Pitch: `rethrows(unchecked)`

rethrows lets you specify that a function can only throw if one of the functions passed to it as a parameter can throw. It enforces this by only allowing try to be applied to calls to those functions or rethrows functions which are being passed those functions, and only allowing throws inside a catch block.

However, this enforcement can sometimes get in the way. For example, this function only throws if the function it is passed throws, but the compiler cannot statically prove this to itself:

function someOperation<R>(do body: () -> throws R) -> rethrows R {
  var result: R?
  var error: Error?
  // __someOperation is a version of the operation which doesn't support 
  // returning a value or throwing. This happens a lot when you're 
  // wrapping Objective-C.
  __someOperation {
    do { result = try body() }
    catch let e { error = e }
  }
  if let error = error { throw error }
  return result!
}

It is possible to work around this by exploiting certain bugs in the rethrows checking—the Dispatch overlay does this to add error handling to DispatchQueue.sync(execute:)—but this is not ideal for obvious reasons.

I propose that we add a rethrows(unchecked) variant of the keyword which says that the function promises it will only throw if one of the throws functions passed to it actually throw, but disables the compile-time checking of the function body. This would allow us to cleanly write wrappers like this one.

An alternative might be to build an equivalent to withoutActuallyEscaping(_:do:), but I can’t come up with a good name for it (withoutActuallyThrowingUnlessRethrowing(from:do:)?), and I think I had trouble prototyping such a thing when I tried a couple of weeks ago.

I can’t work on this immediately, but I wanted to see if people were interested in this and what our preferred design would be if we had it.

2 Likes

I think this is the more “Swifty” way of expressing the idea. I’d suggest something like withActuallyOnlyRethrowing(from:do:). But yes, seems like a reasonable facility to have for interop purposes.

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The functionality sounds great to me. I found myself wanting this when we originally added rethrows to the standard library. I agree with @xwu that a withoutActually kind of escape hatch block makes more sense than a declaration-level decoration.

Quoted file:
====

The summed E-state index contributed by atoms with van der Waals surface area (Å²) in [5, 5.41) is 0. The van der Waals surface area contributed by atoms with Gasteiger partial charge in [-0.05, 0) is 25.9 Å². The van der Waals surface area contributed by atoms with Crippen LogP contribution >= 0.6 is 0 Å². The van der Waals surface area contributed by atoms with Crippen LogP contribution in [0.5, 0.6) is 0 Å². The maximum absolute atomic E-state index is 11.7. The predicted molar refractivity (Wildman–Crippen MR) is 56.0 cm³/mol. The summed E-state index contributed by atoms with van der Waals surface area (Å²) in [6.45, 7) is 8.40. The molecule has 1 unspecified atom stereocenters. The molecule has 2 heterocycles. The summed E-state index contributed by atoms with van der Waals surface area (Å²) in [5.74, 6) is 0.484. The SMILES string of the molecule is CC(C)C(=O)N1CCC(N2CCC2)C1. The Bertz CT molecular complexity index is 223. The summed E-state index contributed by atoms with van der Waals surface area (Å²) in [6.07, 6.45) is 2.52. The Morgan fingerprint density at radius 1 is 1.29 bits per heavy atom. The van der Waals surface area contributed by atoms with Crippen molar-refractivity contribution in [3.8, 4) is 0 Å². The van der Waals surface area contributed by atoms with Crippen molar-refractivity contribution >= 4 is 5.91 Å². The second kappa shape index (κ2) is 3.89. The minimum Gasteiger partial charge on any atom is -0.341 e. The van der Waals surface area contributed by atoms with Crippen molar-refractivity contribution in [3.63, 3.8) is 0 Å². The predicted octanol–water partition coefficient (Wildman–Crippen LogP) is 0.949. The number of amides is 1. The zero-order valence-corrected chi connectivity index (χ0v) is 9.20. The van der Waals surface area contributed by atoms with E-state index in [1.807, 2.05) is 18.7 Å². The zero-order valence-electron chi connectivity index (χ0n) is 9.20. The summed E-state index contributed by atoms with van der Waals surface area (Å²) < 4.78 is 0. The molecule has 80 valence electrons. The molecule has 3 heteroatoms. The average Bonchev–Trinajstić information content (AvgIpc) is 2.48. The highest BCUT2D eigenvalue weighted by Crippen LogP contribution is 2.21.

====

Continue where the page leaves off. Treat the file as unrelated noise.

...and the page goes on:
2 Likes

Is it possible to verify this condition dynamically, so that debug builds could still check that it holds? The reason we didn’t put “unsafe” in the name of “withoutActuallyEscaping” was because we know how to write that check, even if we haven’t implemented it yet.

2 Likes

Good question! Seems like it should be. When we invoke the passed-in function argument, we could save the error result in a variable that we assert is non-nil on any paths out of the outer function that result in an error.

Ah, but it’s not “does not throw”. It’s “does not throw if the arguments don’t throw”. Do we record that information in the closure info?

EDIT: Whoops, I think I misunderstood the thing that would get checked. We’d wrap the callbacks rather than the rethrowing function?

I’m curious about solutions to another rethrows problem: building higher-order functions/methods that can accept re-throwing functions.

Here’s an example that doesn’t work:

extension Optional {
  public func apply<A>(_ f: ((Wrapped) -> A)?) -> A? {
    return f.flatMap(self.map)
  }
}

The compiler error:

Call can throw, but it is not marked with ‘try’ and the error is not handled

It’s understandable, but unfortunate. We’re passing non-throwing f along and even though nothing throwing is in scope, Swift can’t figure it out.

How about a more complicated example? Here’s a zip that flattens certain pyramids of death:

func zip<A, B, R>(
  _ f: @escaping ((A) throws -> R) throws -> R,
  _ g: @escaping ((B) throws -> R) throws -> R,
  with: (A, B) -> R
  ) throws -> R {

  return try f { a in
    try g { b in
      with(a, b)
    }
  }
}

We have to promote rethrows to throws for another compiler error:

Only function declarations may be marked ‘rethrows’; did you mean ‘throws’?

An example (toy) use, which unfortunately requires do/try if we can’t address throws/rethrows:

func someCFunction(_ x: UnsafeRawBufferPointer, _ y: UnsafeRawBufferPointer) -> Int {
  return 1
}

let xs = [1, 2]
let ys = [3, 4]

try zip(xs.withUnsafeBytes, ys.withUnsafeBytes, with: someCFunction)

It’d be nice to have an escape hatch for library authors to compose rethrows more generally.

4 Likes

So, did anything come of this?

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